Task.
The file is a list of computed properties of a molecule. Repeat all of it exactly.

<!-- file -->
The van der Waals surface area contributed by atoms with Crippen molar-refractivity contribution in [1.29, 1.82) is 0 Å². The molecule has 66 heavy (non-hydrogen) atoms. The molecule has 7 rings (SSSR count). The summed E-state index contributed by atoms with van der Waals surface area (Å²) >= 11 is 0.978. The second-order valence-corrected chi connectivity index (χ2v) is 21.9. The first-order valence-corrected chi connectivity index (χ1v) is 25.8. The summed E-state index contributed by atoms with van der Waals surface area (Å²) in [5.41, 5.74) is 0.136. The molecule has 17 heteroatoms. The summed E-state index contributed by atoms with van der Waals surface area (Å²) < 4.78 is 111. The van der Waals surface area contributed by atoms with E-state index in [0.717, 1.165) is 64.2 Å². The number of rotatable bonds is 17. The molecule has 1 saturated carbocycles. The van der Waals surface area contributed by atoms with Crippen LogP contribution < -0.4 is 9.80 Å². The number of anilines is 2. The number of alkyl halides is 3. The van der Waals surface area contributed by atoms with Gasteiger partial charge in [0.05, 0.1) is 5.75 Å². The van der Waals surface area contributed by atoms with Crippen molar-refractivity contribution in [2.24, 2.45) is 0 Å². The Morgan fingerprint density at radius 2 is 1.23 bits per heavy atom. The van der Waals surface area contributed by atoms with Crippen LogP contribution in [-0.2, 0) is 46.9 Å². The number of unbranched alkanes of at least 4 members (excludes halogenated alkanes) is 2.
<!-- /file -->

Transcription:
The van der Waals surface area contributed by atoms with Crippen molar-refractivity contribution in [1.29, 1.82) is 0 Å². The molecule has 66 heavy (non-hydrogen) atoms. The molecule has 7 rings (SSSR count). The summed E-state index contributed by atoms with van der Waals surface area (Å²) >= 11 is 0.978. The second-order valence-corrected chi connectivity index (χ2v) is 21.9. The first-order valence-corrected chi connectivity index (χ1v) is 25.8. The summed E-state index contributed by atoms with van der Waals surface area (Å²) in [5.41, 5.74) is 0.136. The molecule has 17 heteroatoms. The summed E-state index contributed by atoms with van der Waals surface area (Å²) < 4.78 is 111. The van der Waals surface area contributed by atoms with E-state index in [0.717, 1.165) is 64.2 Å². The number of rotatable bonds is 17. The molecule has 1 saturated carbocycles. The van der Waals surface area contributed by atoms with Crippen LogP contribution < -0.4 is 9.80 Å². The number of anilines is 2. The number of alkyl halides is 3. The van der Waals surface area contributed by atoms with Gasteiger partial charge in [0.05, 0.1) is 5.75 Å². The van der Waals surface area contributed by atoms with Crippen molar-refractivity contribution in [2.24, 2.45) is 0 Å². The Morgan fingerprint density at radius 2 is 1.23 bits per heavy atom. The van der Waals surface area contributed by atoms with Crippen LogP contribution in [-0.2, 0) is 46.9 Å². The number of unbranched alkanes of at least 4 members (excludes halogenated alkanes) is 2.